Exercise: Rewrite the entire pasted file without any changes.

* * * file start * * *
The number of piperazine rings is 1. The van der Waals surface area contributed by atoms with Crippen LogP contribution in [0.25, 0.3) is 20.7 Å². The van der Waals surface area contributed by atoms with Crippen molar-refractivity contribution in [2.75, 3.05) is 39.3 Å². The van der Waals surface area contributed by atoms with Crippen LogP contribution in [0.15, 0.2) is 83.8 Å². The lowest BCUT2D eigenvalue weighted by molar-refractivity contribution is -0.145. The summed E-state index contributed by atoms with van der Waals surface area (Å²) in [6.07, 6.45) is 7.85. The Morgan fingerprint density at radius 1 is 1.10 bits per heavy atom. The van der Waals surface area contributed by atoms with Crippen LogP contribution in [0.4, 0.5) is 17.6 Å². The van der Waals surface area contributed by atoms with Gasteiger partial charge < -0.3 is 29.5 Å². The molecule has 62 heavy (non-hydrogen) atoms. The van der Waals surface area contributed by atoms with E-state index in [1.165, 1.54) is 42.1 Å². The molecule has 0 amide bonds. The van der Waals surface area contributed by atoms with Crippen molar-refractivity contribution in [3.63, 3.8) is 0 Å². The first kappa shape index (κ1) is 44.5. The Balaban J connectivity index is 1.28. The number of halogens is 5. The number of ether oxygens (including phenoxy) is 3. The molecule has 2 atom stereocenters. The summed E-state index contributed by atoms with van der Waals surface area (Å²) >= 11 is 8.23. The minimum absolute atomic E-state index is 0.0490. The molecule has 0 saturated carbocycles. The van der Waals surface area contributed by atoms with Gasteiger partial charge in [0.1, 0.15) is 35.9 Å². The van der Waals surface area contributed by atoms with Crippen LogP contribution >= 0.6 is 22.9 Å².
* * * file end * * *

The number of piperazine rings is 1. The van der Waals surface area contributed by atoms with Crippen LogP contribution in [0.25, 0.3) is 20.7 Å². The van der Waals surface area contributed by atoms with Crippen molar-refractivity contribution in [2.75, 3.05) is 39.3 Å². The van der Waals surface area contributed by atoms with Crippen LogP contribution in [0.15, 0.2) is 83.8 Å². The lowest BCUT2D eigenvalue weighted by molar-refractivity contribution is -0.145. The summed E-state index contributed by atoms with van der Waals surface area (Å²) in [6.07, 6.45) is 7.85. The Morgan fingerprint density at radius 1 is 1.10 bits per heavy atom. The van der Waals surface area contributed by atoms with Crippen LogP contribution in [0.4, 0.5) is 17.6 Å². The van der Waals surface area contributed by atoms with Gasteiger partial charge < -0.3 is 29.5 Å². The molecule has 62 heavy (non-hydrogen) atoms. The van der Waals surface area contributed by atoms with E-state index in [1.165, 1.54) is 42.1 Å². The molecule has 0 amide bonds. The van der Waals surface area contributed by atoms with Crippen molar-refractivity contribution in [3.63, 3.8) is 0 Å². The first kappa shape index (κ1) is 44.5. The Balaban J connectivity index is 1.28. The number of halogens is 5. The number of ether oxygens (including phenoxy) is 3. The molecule has 2 atom stereocenters. The summed E-state index contributed by atoms with van der Waals surface area (Å²) >= 11 is 8.23. The minimum absolute atomic E-state index is 0.0490. The molecule has 0 saturated carbocycles. The van der Waals surface area contributed by atoms with Gasteiger partial charge in [0.1, 0.15) is 35.9 Å². The van der Waals surface area contributed by atoms with Crippen LogP contribution >= 0.6 is 22.9 Å².